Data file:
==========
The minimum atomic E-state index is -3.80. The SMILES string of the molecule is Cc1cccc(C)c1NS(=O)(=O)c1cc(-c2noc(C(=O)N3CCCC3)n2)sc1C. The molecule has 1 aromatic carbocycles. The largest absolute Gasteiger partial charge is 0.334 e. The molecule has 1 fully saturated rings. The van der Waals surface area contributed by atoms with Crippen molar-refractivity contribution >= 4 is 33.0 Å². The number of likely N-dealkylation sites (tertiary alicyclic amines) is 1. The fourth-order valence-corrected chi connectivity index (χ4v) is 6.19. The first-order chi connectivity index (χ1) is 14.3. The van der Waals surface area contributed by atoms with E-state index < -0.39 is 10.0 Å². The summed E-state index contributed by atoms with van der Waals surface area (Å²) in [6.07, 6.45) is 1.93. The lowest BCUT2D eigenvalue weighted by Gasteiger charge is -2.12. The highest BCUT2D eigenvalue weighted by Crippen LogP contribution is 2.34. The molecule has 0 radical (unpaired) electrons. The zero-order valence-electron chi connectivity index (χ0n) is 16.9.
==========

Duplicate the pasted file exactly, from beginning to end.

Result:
The minimum atomic E-state index is -3.80. The SMILES string of the molecule is Cc1cccc(C)c1NS(=O)(=O)c1cc(-c2noc(C(=O)N3CCCC3)n2)sc1C. The molecule has 1 aromatic carbocycles. The largest absolute Gasteiger partial charge is 0.334 e. The molecule has 1 fully saturated rings. The van der Waals surface area contributed by atoms with Crippen molar-refractivity contribution >= 4 is 33.0 Å². The number of likely N-dealkylation sites (tertiary alicyclic amines) is 1. The fourth-order valence-corrected chi connectivity index (χ4v) is 6.19. The first-order chi connectivity index (χ1) is 14.3. The van der Waals surface area contributed by atoms with E-state index < -0.39 is 10.0 Å². The summed E-state index contributed by atoms with van der Waals surface area (Å²) in [6.07, 6.45) is 1.93. The lowest BCUT2D eigenvalue weighted by Gasteiger charge is -2.12. The highest BCUT2D eigenvalue weighted by Crippen LogP contribution is 2.34. The molecule has 0 radical (unpaired) electrons. The zero-order valence-electron chi connectivity index (χ0n) is 16.9.